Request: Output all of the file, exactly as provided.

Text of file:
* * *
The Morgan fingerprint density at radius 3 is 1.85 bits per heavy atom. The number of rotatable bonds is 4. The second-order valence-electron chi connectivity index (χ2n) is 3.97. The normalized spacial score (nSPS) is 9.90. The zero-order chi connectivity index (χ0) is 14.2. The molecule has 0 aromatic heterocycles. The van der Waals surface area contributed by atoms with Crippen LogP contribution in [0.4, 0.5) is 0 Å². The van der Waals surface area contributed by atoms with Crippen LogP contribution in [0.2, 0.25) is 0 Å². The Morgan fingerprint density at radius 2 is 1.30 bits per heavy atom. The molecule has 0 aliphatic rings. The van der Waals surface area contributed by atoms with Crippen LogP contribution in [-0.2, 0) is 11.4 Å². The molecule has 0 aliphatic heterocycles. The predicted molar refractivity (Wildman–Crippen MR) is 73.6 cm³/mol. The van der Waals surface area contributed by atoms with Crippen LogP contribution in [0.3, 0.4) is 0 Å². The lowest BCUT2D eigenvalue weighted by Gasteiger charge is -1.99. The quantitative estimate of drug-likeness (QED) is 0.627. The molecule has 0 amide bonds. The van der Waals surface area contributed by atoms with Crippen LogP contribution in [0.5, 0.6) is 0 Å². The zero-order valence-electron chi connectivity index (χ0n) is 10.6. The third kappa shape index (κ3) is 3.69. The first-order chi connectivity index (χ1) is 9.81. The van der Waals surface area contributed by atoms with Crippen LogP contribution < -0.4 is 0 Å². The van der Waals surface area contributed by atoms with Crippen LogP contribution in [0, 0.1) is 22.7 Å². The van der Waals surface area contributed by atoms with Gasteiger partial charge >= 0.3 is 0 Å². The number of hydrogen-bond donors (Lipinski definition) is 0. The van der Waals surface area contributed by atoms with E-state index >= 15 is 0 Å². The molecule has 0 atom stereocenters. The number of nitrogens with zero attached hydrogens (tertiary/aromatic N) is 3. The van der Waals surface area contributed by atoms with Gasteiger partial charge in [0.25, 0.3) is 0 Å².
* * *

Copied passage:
The Morgan fingerprint density at radius 3 is 1.85 bits per heavy atom. The number of rotatable bonds is 4. The second-order valence-electron chi connectivity index (χ2n) is 3.97. The normalized spacial score (nSPS) is 9.90. The zero-order chi connectivity index (χ0) is 14.2. The molecule has 0 aromatic heterocycles. The van der Waals surface area contributed by atoms with Crippen LogP contribution in [0.4, 0.5) is 0 Å². The van der Waals surface area contributed by atoms with Crippen LogP contribution in [0.2, 0.25) is 0 Å². The Morgan fingerprint density at radius 2 is 1.30 bits per heavy atom. The molecule has 0 aliphatic rings. The van der Waals surface area contributed by atoms with Crippen LogP contribution in [-0.2, 0) is 11.4 Å². The molecule has 0 aliphatic heterocycles. The predicted molar refractivity (Wildman–Crippen MR) is 73.6 cm³/mol. The van der Waals surface area contributed by atoms with Crippen LogP contribution in [0.3, 0.4) is 0 Å². The lowest BCUT2D eigenvalue weighted by Gasteiger charge is -1.99. The quantitative estimate of drug-likeness (QED) is 0.627. The molecule has 0 amide bonds. The van der Waals surface area contributed by atoms with Crippen LogP contribution in [0.5, 0.6) is 0 Å². The zero-order valence-electron chi connectivity index (χ0n) is 10.6. The third kappa shape index (κ3) is 3.69. The first-order chi connectivity index (χ1) is 9.81. The van der Waals surface area contributed by atoms with Crippen LogP contribution < -0.4 is 0 Å². The van der Waals surface area contributed by atoms with Crippen LogP contribution in [0, 0.1) is 22.7 Å². The van der Waals surface area contributed by atoms with Gasteiger partial charge >= 0.3 is 0 Å². The number of hydrogen-bond donors (Lipinski definition) is 0. The van der Waals surface area contributed by atoms with E-state index >= 15 is 0 Å². The molecule has 0 atom stereocenters. The number of nitrogens with zero attached hydrogens (tertiary/aromatic N) is 3. The van der Waals surface area contributed by atoms with Gasteiger partial charge in [0.25, 0.3) is 0 Å².